There may be another eye roll after reading that. “More fluff talk” perhaps is coming to mind. Yes, like governance, training and testing may be more on the ‘soft side’ of organizational resilience issues. But they are probably also the hardest issues to tackle. This is more true nowadays where the line between professional and personal usage of devices is somewhere between thin and non-existent.

Organizational Resilience Lesson Planning 101

The ‘people don’t care’ excuse only gets you so far. From a management perspective, if training is not yielding those muscle memory results, your lesson planning needs a check. How much have you learned and retained from a poor teacher, apart from that they were a bad teacher? 

No matter how well-configured or orchestrated your infrastructure is, your only hope for a successful resilience program and incident response rests solely on people knowing what to do before, during and after the boom. That means some serious organizational resilience lesson planning is required.

Four Tips for Good Testing and Training 

Four takeaways for you:

  • Timing. Schedule training on a regular basis to build muscle memory.
  • Mindfulness. Be mindful of people’s time. We are looking for basic survival skills here, not a dissertation on network connections.
  • Literacy. Make sure your lesson plan is at a grade 4 literacy. This is absolutely not a knock on who you are training. It is simply that cybersecurity resilience is likely not their main job. Anything that is not clear will likely be forgotten shortly after the lesson. You are going for muscle memory.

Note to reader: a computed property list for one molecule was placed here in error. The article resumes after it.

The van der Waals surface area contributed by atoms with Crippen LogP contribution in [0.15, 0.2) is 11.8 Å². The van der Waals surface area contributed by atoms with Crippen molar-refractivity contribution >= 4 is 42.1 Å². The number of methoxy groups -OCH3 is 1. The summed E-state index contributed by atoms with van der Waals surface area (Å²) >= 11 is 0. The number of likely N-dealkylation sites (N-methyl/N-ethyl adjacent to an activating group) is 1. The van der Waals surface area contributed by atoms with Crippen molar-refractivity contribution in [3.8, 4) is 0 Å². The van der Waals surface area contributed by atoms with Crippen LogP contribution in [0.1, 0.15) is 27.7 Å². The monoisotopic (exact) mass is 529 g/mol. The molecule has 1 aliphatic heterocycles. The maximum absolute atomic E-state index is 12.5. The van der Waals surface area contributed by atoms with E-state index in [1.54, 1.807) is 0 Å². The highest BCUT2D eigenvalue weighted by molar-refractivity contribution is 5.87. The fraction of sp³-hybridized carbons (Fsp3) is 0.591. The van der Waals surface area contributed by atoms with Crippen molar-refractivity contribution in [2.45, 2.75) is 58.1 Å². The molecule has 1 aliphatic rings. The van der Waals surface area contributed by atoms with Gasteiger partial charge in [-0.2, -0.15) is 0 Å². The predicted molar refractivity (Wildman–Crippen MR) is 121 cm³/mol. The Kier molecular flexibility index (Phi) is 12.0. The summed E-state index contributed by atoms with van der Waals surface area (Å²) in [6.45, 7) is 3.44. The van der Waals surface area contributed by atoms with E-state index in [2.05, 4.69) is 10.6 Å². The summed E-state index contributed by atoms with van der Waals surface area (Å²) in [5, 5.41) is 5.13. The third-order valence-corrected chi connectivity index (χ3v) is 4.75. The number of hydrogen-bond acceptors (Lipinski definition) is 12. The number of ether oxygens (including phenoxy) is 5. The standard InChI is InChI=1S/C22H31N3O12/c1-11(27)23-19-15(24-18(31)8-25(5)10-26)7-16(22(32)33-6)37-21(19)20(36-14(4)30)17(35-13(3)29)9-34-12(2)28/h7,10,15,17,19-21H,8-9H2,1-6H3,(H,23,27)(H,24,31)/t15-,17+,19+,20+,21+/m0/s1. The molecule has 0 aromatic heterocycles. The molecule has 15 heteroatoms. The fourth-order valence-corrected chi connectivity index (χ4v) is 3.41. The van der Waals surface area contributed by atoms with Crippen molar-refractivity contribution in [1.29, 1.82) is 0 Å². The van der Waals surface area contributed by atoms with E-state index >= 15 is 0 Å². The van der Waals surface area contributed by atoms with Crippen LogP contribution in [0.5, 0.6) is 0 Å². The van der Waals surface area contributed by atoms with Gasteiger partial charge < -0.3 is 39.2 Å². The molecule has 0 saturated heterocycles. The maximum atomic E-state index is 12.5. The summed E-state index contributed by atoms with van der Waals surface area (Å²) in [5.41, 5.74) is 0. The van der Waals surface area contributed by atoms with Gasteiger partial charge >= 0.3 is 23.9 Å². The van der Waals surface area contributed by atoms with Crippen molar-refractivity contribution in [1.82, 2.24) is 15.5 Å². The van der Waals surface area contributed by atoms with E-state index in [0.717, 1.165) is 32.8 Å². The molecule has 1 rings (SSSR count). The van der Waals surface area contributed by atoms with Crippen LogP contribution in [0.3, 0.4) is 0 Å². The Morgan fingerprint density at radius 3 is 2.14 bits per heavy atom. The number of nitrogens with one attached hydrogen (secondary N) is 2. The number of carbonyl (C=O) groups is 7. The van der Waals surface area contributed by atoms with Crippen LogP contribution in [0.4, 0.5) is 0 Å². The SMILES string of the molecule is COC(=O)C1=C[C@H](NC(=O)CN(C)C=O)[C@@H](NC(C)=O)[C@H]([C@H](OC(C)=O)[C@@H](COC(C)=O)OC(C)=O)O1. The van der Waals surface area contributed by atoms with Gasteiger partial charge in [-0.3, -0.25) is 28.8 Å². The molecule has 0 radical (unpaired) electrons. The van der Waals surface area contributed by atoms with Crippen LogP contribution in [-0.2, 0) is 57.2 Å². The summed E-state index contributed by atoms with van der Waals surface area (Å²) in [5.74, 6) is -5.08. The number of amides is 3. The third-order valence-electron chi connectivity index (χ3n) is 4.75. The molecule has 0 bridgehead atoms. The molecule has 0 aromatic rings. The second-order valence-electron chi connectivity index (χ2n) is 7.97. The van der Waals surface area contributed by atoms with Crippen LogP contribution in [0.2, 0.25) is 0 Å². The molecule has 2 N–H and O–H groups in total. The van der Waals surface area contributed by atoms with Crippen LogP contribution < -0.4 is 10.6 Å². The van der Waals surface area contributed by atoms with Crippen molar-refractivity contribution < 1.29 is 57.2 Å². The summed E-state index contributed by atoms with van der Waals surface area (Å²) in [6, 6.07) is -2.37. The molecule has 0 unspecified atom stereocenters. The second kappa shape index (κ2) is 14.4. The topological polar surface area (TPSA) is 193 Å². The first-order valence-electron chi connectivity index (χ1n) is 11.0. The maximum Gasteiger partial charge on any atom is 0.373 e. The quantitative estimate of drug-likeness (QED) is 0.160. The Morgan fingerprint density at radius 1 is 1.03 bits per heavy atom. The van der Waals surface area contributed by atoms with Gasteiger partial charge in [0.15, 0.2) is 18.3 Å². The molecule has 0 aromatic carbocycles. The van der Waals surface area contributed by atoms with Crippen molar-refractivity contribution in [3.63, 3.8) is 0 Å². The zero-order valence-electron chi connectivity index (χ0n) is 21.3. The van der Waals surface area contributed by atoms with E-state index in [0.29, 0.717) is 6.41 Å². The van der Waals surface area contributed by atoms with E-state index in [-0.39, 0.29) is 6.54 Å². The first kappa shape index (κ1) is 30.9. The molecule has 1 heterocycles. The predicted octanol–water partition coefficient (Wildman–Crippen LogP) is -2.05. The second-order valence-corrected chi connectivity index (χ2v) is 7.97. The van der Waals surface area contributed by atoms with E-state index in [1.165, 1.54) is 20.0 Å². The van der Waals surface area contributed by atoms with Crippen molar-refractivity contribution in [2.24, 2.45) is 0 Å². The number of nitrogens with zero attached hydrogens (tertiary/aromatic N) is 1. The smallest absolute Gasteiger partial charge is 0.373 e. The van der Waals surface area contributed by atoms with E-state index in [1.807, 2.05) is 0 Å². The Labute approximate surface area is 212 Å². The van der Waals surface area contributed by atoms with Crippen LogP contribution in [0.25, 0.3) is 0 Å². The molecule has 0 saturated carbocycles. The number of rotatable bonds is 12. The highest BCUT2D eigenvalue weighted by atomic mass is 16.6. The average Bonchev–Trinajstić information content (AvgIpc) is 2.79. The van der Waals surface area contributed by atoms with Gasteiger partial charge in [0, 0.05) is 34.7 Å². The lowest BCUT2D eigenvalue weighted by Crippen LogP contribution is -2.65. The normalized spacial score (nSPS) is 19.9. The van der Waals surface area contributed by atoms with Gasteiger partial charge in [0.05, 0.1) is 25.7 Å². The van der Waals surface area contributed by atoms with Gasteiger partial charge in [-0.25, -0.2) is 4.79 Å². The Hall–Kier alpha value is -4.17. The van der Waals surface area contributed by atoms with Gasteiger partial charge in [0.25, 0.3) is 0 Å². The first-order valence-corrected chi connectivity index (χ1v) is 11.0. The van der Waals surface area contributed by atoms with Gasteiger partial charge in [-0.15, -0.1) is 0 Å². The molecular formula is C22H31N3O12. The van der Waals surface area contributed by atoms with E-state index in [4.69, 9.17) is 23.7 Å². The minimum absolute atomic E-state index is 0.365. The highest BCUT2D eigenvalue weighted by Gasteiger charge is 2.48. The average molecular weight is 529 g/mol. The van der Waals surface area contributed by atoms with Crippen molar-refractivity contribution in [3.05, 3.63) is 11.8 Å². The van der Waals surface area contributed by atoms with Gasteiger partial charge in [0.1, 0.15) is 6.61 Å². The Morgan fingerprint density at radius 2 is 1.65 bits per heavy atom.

• Appeal. Training can be boring. Make it fun and try different techniques, such as gamification.

That all sounds obvious, right? So why are breaches still happening? Why are threat actors using old tricks and showing great success

It’s because people aren’t performing the basics and security-minded culture doesn’t exist. Knowing which data center or region you are supposed to fall over to or knowing the technical details of how all that happens, is great and needed! But if you do not know who the application and data owners are, or have not immersed yourself in your crisis communication messaging, or you do not know what your contractual obligations are, your best-laid plans are set for failure.